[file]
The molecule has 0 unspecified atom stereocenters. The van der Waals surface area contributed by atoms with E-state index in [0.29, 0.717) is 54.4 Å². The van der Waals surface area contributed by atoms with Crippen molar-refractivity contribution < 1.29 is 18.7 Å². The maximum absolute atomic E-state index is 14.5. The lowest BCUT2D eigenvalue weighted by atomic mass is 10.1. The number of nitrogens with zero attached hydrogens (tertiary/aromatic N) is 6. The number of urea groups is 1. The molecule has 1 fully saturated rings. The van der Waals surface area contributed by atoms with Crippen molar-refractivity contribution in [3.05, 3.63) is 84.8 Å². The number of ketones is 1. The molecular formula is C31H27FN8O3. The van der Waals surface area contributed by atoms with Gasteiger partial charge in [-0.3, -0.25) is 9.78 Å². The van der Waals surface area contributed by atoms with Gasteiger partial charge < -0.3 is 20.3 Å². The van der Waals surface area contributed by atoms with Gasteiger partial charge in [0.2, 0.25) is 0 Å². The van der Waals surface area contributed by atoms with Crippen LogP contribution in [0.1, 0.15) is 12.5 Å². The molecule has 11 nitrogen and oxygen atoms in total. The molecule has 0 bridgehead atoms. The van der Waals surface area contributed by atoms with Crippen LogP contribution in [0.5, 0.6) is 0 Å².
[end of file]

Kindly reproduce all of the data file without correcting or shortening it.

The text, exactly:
The molecule has 0 unspecified atom stereocenters. The van der Waals surface area contributed by atoms with E-state index in [0.29, 0.717) is 54.4 Å². The van der Waals surface area contributed by atoms with Crippen molar-refractivity contribution < 1.29 is 18.7 Å². The maximum absolute atomic E-state index is 14.5. The lowest BCUT2D eigenvalue weighted by atomic mass is 10.1. The number of nitrogens with zero attached hydrogens (tertiary/aromatic N) is 6. The number of urea groups is 1. The molecule has 1 fully saturated rings. The van der Waals surface area contributed by atoms with Crippen molar-refractivity contribution in [3.05, 3.63) is 84.8 Å². The number of ketones is 1. The molecular formula is C31H27FN8O3. The van der Waals surface area contributed by atoms with Gasteiger partial charge in [-0.3, -0.25) is 9.78 Å². The van der Waals surface area contributed by atoms with Gasteiger partial charge < -0.3 is 20.3 Å². The van der Waals surface area contributed by atoms with Gasteiger partial charge in [0.2, 0.25) is 0 Å². The van der Waals surface area contributed by atoms with Crippen LogP contribution in [0.1, 0.15) is 12.5 Å². The molecule has 11 nitrogen and oxygen atoms in total. The molecule has 0 bridgehead atoms. The van der Waals surface area contributed by atoms with Crippen LogP contribution in [0.5, 0.6) is 0 Å².